Kempston is a town and civil parish located in Bedfordshire, England. Once known as the largest village in England, Kempston is now a town with its own town council. It has a population of about 20,000, and together with Bedford, it forms an urban area with around 100,000 inhabitants, which is the sole significant urban area in the Borough of Bedford. Kempston serves principally as a dormitory town for Bedford and for Milton Keynes, which is about ten miles away.
Until the 19th century Kempston was a mainly rural parish. It was one of the largest in Bedfordshire with an area of 5,025 acres (20 km²) at the time of enclosure in 1804, and was in Redbournestoke Hundred. Historically there was no central village, but instead settlement was divided between a number of hamlets called "Ends", for example, Up End, Bell End, Wood End and Box End. Kempston's parish church, All Saints, was in Church End, which was not the largest end but is fairly central. In the 19th century East End, Bell End and Up End began to coalesce into a larger settlement. In 1870 developers began to attempt to develop land on the road from Kempston to Bedford under the name "Kempston New Town". Construction was slow at first, but the new district soon began to expand steadily and Kempston acquired a more urban feel. In 1896 the parish was divided into Kempston Urban District 1,255 acres (5.1 km²) and the civil parish of Kempston Rural 3,770 acres (15 km²). The Urban District was based on East End, Up End and Kempston New Town all of which are in the north eastern part of the parish close to Bedford, and had 86.8% of the total population at the 1901 census. Kempston Rural was three times larger, but remained sparsely populated. Church End, with its original parish church, remains a small hamlet in the rural part of Kempston.
The growth of Kempston's population levelled off in the early decades of the 20th century, with a rise of just 12% between 1901 and 1931, but it then began to expand rapidly. The 1951 population of just under 10,000 was 60% higher that that of 1931; in the second half of the 20th century, the population nearly doubled. In 1974 Kempston Urban District was abolished and Kempston reverted to being a civil parish, in the Borough of Bedford but with a separate town council with minor powers. For borough election purposes the town is divided into four wards called Kempston Central and East, Kempston North, Kempston South and Kempston West. Kempston Rural remains a civil parish and is part of Turvey Ward for borough election purposes.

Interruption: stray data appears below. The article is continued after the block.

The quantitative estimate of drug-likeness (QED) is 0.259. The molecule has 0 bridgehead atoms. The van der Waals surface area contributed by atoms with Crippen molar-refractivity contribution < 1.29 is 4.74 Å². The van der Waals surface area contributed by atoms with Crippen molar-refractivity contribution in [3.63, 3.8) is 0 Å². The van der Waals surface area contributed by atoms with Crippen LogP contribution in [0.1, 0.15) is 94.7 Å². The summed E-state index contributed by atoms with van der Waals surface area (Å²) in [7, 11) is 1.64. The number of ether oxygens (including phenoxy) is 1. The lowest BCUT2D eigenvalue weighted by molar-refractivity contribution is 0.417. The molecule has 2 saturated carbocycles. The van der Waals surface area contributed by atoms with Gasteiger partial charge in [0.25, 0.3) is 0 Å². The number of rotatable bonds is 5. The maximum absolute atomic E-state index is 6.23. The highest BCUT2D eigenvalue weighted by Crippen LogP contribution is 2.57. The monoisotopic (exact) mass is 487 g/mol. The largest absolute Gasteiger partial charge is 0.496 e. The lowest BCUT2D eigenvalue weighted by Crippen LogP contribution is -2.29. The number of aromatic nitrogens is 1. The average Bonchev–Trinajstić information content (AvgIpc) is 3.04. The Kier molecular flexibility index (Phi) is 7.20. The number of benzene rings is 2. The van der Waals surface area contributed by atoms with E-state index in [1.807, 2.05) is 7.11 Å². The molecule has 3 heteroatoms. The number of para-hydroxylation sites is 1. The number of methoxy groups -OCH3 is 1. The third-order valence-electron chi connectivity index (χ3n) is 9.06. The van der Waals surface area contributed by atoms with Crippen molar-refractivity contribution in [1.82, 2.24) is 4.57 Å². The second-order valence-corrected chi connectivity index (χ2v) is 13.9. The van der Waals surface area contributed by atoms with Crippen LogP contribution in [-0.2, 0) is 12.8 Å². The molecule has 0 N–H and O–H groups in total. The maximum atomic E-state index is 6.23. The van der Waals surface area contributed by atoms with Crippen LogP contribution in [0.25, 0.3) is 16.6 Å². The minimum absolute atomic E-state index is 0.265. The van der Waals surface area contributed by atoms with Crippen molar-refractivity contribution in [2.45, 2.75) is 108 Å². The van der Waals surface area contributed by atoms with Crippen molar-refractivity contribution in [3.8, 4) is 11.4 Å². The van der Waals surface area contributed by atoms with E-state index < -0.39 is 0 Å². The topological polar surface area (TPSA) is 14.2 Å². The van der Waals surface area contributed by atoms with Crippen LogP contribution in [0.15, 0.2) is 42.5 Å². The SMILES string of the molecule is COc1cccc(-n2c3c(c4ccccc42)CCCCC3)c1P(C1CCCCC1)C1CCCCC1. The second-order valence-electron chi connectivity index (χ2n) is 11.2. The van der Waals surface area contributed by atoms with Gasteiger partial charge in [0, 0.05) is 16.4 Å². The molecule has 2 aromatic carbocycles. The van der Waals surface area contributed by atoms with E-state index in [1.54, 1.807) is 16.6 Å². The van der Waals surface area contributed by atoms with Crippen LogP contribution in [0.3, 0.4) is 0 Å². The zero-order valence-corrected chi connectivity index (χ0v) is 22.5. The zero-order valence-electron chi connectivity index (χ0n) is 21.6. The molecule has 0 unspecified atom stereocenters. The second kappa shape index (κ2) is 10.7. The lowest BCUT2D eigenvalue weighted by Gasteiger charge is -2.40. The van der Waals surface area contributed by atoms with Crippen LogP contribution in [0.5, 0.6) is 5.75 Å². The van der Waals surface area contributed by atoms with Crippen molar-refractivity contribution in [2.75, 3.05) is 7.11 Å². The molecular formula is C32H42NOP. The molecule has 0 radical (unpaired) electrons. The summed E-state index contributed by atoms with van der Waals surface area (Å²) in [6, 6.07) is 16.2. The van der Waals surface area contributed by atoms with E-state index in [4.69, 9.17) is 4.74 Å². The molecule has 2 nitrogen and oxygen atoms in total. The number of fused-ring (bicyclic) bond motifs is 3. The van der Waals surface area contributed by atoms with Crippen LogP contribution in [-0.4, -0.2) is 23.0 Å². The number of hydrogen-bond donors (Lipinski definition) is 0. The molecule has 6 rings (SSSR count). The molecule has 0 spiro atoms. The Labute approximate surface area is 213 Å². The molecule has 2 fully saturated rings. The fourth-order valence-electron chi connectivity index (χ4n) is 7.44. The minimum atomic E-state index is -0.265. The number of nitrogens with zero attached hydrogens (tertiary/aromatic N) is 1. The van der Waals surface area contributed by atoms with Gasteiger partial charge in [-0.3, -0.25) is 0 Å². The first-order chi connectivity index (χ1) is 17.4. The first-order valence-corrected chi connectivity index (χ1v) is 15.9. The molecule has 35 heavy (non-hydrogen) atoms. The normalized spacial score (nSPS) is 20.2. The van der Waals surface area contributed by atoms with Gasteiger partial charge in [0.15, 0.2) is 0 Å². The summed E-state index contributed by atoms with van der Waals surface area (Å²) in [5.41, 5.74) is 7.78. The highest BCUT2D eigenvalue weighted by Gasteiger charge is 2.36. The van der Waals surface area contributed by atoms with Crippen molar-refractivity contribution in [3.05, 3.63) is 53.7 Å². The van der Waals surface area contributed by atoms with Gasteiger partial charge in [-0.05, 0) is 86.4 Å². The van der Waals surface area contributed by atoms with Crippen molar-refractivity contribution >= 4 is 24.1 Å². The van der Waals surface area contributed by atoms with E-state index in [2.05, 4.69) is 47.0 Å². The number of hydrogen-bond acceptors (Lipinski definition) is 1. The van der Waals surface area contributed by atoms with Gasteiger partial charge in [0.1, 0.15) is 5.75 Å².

Note 1: 1981 figures are provisional (more up to date source needed).
The name in its old form is "kemestun" which includes the Brittonic word "cambio" meaning bent or curved. Therefore, the name meant when coined "the enclosed settlement on the bend". The bend was that of the River Great Ouse, noted for its sharp bends upstream of Bedford. It is, however, also possible that "cambita" (the curved one) was the name given to this stretch of the river by the Celtic-speaking population. In this case the name could have developed like that of the river Kembs in the French Department of Haut Rhin. Kempston is also a family name for many individuals from British Ancestry. Kempston was recorded as "camestone" in the Domesday Book and had a 6th-century Anglo Saxon burial site, now home to the Saxon Centre. The meaning of the name Kempston is not known for certain. The element 'ton' is Old English and means a settlement of some sort. The most plausible meaning of the element 'Caemb' is that is was the name of an Anglo-Saxon who owned the settlement. Thus we have the possessive case expressing this relationship by the 's.' The speculation that the element 'Caemb' means bent or curved seems much less likely, because the river consists of many bends and curves and therefore the name would have been of no use in locating a particular settlement. According to research scientist have discovered that